Ever notice how the last place we tend to lose fat is in the belly? Abdominal fat oftentimes seems impossible to lose and chances are it’s because it’s visceral fat—”a type of body fat that’s stored within the abdominal cavity between your vital organs: liver, intestines, pancreas, etc,” says Jillian Michaels—creator of The Fitness App by Jillian Michaels. While it can be challenging to lose, there are ways to help reverse visceral fat and get rid of the stubborn excess weight. Eat This, Not That! Health talked to Michaels, a personal trainer, nutritionist, life coach and former Biggest Loser fitness instructor, who explained everything to know about visceral fat. Read on—and to ensure your health and the health of others, don’t miss these Sure Signs You’ve Already Had COVID.
In order to know how much visceral fat to lose, you should know how much you have first. Michaels explains how to measure. “Outside of an MRI or CT scan the best way to know if you have visceral fat is the waist to hip ratio calculation. You simply
- Stand up straight and exhale then using a tape measure check the distance around the smallest part of your waist (generally just above the belly button). This is your waist circumference.
- Then measure the distance around the largest part of your hips (generally the widest part of your booty). This is your hip circumference.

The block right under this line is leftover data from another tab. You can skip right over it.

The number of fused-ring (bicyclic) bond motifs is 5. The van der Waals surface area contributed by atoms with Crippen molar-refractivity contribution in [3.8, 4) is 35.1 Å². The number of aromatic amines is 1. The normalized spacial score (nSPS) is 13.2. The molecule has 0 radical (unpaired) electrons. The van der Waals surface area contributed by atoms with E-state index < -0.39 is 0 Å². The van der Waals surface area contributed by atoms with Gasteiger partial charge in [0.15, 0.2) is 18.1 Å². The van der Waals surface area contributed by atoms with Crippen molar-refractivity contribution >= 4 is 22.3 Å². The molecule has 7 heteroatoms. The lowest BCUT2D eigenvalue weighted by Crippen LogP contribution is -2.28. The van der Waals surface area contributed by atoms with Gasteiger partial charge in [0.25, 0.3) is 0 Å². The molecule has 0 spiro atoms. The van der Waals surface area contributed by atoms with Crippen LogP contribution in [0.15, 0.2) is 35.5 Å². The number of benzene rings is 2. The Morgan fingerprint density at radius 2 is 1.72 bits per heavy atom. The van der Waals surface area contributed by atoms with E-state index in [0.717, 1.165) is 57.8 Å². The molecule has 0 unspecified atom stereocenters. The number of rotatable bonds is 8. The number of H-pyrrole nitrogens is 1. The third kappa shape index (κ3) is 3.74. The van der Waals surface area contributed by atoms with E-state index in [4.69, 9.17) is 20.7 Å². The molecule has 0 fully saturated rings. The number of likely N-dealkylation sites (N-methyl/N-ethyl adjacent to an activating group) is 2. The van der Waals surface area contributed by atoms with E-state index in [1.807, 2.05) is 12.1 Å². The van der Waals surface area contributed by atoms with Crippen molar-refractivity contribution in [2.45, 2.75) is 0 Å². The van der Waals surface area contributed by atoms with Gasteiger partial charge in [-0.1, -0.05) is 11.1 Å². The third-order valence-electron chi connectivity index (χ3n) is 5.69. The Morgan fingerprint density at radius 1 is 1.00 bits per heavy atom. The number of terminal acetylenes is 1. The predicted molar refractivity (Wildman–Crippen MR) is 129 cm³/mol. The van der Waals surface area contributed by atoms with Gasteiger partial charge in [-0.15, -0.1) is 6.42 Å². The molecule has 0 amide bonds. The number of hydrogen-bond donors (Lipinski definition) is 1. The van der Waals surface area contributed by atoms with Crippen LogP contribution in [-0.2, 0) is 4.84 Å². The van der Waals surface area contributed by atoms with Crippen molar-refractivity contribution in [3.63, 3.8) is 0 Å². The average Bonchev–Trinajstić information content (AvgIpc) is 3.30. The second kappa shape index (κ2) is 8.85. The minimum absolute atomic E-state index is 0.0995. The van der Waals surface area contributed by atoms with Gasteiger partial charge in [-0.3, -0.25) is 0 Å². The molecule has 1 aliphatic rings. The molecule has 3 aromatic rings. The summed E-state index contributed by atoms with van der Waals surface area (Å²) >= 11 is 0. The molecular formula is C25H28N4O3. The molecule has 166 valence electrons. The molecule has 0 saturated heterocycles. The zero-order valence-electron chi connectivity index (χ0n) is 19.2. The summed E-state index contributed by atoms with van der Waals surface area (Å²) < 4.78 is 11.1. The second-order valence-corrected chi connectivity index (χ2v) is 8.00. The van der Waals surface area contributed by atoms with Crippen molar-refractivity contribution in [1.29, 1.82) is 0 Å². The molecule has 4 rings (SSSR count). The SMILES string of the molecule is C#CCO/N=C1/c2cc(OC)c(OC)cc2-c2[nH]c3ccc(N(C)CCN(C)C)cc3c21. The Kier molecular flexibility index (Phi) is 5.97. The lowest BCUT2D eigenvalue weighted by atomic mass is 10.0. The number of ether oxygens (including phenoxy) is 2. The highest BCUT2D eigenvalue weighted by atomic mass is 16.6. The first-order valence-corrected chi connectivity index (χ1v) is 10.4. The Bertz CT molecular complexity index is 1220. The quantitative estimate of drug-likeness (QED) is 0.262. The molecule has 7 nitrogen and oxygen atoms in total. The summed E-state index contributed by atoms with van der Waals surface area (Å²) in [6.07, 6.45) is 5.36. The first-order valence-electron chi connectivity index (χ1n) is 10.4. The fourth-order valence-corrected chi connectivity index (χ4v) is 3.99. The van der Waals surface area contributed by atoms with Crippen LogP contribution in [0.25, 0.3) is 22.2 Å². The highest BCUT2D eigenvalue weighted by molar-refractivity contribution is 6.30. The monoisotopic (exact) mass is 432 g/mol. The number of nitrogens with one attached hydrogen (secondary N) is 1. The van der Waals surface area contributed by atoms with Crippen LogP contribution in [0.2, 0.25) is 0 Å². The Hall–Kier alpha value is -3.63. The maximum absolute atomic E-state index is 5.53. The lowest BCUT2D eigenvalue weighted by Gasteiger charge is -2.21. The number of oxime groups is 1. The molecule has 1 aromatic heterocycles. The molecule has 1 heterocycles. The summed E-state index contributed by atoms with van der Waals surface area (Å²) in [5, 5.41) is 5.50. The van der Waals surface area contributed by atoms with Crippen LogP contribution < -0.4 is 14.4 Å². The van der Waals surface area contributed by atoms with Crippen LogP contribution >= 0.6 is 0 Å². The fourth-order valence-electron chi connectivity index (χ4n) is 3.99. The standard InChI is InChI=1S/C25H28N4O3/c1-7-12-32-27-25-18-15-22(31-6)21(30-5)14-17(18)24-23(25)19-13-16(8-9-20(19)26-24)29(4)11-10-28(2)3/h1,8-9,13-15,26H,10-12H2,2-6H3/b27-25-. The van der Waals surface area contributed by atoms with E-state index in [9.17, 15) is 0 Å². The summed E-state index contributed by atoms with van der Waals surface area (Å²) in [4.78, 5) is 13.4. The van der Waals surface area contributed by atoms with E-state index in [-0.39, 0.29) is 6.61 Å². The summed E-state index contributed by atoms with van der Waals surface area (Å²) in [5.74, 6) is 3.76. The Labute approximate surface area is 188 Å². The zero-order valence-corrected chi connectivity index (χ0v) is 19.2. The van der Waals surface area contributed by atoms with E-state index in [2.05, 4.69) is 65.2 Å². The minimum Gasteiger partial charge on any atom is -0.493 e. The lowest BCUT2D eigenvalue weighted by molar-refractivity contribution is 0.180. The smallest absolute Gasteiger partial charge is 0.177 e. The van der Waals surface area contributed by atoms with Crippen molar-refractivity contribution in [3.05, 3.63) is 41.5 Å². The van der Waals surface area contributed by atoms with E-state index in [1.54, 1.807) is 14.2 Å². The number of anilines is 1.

- Now, calculate your waist-to-hip ratio by dividing your waist circumference by your hip circumference and that is your waist to hip ratio.
In women, a waist circumference of 35 inches or larger is generally considered a sign of excess visceral fat. In men, it’s 40.”
Visceral fat can be difficult to lose. Michaels says, “There are several reasons why visceral fat is difficult to lose, but they all tie back to hormone imbalances. Visceral fat gets stored – like all fat – because we are eating too much and moving too little. However, the body first aims to store the fat subcutaneously (just under the skin). When we take on too much excess body fat it then gets stored viscerally. The habits that created this excess fat in the first place have hormonal consequences that then beget a bit of a catch 22.
For example, visceral fat is linked to insulin resistance from too much sugar and not enough fitness, elevated cortisol levels from too much stress, and the secretion of excess inflammatory proteins called cytokines. When it comes to metabolism (the rate we burn calories, when, how and where we store fat) are directly connected to our hormone balance. Once insulin resistance begins and cortisol levels surge it makes it that much harder to get our metabolism out of fat storage mode and into fat burning mode. Plus, the habits/lifestyle that got us into this position in the first place are often the hardest to break. From desk jobs and sugar addiction to long work days and age-related hormonal shifts it can seem like an uphill battle.”
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You can absolutely lose visceral fat with diet and lifestyle changes. Michaels says, “there is a lot we can do. Let’s sensitize your body to insulin again by cutting out processed carbs and refined sugars, so nothing white. No white flour and no white sugar. So avoid eating processed salty or sweet snacks. Choose whole grains, fruits, vegetables, beans, legumes instead.”